[2009-03-19] Snap together plant hangers from ball chain

I love ball chain. Who doesn't? I use it whenever I have a chance. That's why I was so excited, recently, when I discovered this new ball-chain fitting at my local hardware store, Breed & Co., in Austin:

Most people are familiar with the common ball chain union that lets you join one end of a chain to another. This beastie, however, allows you to join the end of a ball chain to the middle of another. You crimp the terminating chain's last ball into the coupling and pass the continuous chain through the eye, the opening of which is just large enough to pass the spherical links. As I learned some years ago when I built this giant bouncing blue buckyball, the ability to make three-way connections between flexible beams is all you need to assemble complex geodesic structures.

The simple three-way joint shown above provides a connection in which the coupling eye is free to slip along the length of the continuous chain. In some applications this may be desirable, but in many it will not. Fortunately, since the coupling eye is large enough to pass the chain links but not the outer diameter of the end-to-end couplings, it's easy to improvise a stationary three-way connection by sandwiching the eye coupling between a pair of "stop" end couplings, as shown. The two stop couplings are linked to one another by a short chain that is only two balls long.

The pictures at the top of the page show two different plant hangers which were assembled using ball chain, traditional two-way couplings, and the new "eye" couplings. Hangers produced in this way are cheap, good-looking, waterproof, durable, easy to assemble, and readily customized to hold whatever pot or container you want to hang up. Playing around with the various possible combinations of fittings has led me to discover a couple more interesting joints, which are shown below.

This is a super simple loop joint made with an eye fitting. The loop is adjustable as pictured, but you could fix the eye in place against a stop fitting for a fixed loop.

Here's another loop formed using the traditional end-on-end fitting. Note that some of these end-to-end couplings come with a hole in the side for this purpose, and some do not. It seems like only the larger gauge (#10 has it, #6 doesn't) end-to-end couplings include the side hole. But when it's there, it can be used to form a loop just like above, or, indeed, in most any situation where the eye fitting is used, although it won't look as neat. As before, it can be adjustable or fixed in place with one or more additional "stop" fittings.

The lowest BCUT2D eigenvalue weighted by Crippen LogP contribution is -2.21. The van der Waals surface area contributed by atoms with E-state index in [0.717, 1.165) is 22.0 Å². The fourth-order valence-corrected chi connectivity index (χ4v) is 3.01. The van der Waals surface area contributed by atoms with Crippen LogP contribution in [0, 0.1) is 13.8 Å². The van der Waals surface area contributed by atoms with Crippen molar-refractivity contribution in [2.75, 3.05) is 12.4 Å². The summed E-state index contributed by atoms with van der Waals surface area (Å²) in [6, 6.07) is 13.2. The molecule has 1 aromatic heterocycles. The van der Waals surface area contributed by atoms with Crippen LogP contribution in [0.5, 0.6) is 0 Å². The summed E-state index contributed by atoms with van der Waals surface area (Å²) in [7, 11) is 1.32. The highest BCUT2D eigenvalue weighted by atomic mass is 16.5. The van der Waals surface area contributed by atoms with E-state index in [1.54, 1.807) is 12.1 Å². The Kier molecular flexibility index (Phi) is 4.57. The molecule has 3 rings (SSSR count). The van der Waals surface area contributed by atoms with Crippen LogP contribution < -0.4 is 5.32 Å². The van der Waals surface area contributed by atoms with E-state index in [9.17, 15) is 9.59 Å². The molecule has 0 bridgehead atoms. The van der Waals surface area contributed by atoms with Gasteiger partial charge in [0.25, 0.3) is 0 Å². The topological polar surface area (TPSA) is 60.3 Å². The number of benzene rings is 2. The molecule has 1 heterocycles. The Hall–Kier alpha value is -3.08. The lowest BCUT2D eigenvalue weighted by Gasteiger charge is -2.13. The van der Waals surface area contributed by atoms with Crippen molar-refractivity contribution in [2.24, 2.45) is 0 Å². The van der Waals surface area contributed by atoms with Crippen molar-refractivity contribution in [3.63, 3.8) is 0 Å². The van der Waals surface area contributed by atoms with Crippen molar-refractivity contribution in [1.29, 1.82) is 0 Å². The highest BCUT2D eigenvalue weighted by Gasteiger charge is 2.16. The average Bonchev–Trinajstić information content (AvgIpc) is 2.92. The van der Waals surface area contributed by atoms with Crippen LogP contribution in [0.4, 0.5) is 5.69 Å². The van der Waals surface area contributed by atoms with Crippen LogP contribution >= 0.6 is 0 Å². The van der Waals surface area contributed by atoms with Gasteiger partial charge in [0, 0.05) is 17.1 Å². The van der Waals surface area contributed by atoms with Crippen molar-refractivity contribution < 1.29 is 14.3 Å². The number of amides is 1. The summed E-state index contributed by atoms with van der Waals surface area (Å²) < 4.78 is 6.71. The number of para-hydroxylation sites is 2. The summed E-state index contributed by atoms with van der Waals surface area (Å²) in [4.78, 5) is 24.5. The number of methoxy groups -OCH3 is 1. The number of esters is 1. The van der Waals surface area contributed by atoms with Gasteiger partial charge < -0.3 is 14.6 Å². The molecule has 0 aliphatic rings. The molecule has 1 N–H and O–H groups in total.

These "hole-in-the-side" couplings make sliding four-way joints possible in the larger gauges where they are available.

And here's the fixed version of the same joint. The "stop" fittings can be hole-in-the-side or not, but the middle one, obviously, has to be.

Here's a fixed four-way joint that works even if you're working in a gauge that's too small to include the hole-in-the-side couplings. It uses two eye fittings and two end fittings. It's a bit tricky to clip the last coupling in place with two eyes sandwiched between it and the next, but it can be done. If you are willing to put an additional link in the short chain that connects the two stop couplings, you could increase the number of eye couplings that terminate in the joint.

Lots more possibilities open up if you're willing to introduce "non-canonical" ball-chain parts. Here's a symmetric three-way fitting made by securing three eye fittings together around the shaft of a screw and securing with a nut and lock washer. Joints of four, five, and higher branchings can also be achieved, but become increasingly ungainly as the thickness of the stacked eyes becomes greater.

Fixed three-way joints are possible using only a single traditional end coupling, even without the extra hole in the side. This joint, however, does not snap together. First fix one end of a length of chain into one side of the coupling as normal, then pry the other end of the coupling open to about 3 mm. Now there's room to fasten the coupling to a point midway along the second chain, after which the open end of the coupling can be crimped shut again with pliars.

There are probably some clever tricks that I've missed. Ball chain and ball chain fittings are even available in various designer colors and exotic materials. The potential applications of this technique beyond simple plant hangers are quite numerous. Ball-chain mail, anyone?

last modified 2009-03-19